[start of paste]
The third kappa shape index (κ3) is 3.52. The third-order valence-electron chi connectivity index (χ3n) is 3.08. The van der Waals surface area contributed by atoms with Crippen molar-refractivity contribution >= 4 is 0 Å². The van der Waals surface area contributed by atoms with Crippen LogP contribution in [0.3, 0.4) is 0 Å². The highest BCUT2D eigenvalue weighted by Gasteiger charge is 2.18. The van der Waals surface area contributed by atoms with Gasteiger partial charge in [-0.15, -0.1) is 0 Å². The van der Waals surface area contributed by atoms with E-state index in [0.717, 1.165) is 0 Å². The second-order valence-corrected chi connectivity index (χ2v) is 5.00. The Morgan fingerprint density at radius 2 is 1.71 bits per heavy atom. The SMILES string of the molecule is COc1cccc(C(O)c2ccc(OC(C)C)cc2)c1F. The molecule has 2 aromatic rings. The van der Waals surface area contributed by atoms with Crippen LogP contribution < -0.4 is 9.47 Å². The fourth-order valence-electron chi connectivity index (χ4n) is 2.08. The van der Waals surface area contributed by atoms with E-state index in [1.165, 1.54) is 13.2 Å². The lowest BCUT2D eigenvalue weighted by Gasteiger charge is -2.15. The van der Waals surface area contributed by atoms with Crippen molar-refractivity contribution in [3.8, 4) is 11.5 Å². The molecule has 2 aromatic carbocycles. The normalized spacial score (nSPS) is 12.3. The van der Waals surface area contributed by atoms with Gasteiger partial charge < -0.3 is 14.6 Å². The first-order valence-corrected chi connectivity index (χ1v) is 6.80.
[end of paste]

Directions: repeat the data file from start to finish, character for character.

The third kappa shape index (κ3) is 3.52. The third-order valence-electron chi connectivity index (χ3n) is 3.08. The van der Waals surface area contributed by atoms with Crippen molar-refractivity contribution >= 4 is 0 Å². The van der Waals surface area contributed by atoms with Crippen LogP contribution in [0.3, 0.4) is 0 Å². The highest BCUT2D eigenvalue weighted by Gasteiger charge is 2.18. The van der Waals surface area contributed by atoms with Gasteiger partial charge in [-0.15, -0.1) is 0 Å². The van der Waals surface area contributed by atoms with E-state index in [0.717, 1.165) is 0 Å². The second-order valence-corrected chi connectivity index (χ2v) is 5.00. The Morgan fingerprint density at radius 2 is 1.71 bits per heavy atom. The SMILES string of the molecule is COc1cccc(C(O)c2ccc(OC(C)C)cc2)c1F. The molecule has 2 aromatic rings. The van der Waals surface area contributed by atoms with Crippen LogP contribution < -0.4 is 9.47 Å². The fourth-order valence-electron chi connectivity index (χ4n) is 2.08. The van der Waals surface area contributed by atoms with E-state index in [1.165, 1.54) is 13.2 Å². The lowest BCUT2D eigenvalue weighted by Gasteiger charge is -2.15. The van der Waals surface area contributed by atoms with Crippen molar-refractivity contribution in [3.8, 4) is 11.5 Å². The molecule has 2 aromatic carbocycles. The normalized spacial score (nSPS) is 12.3. The van der Waals surface area contributed by atoms with Gasteiger partial charge < -0.3 is 14.6 Å². The first-order valence-corrected chi connectivity index (χ1v) is 6.80.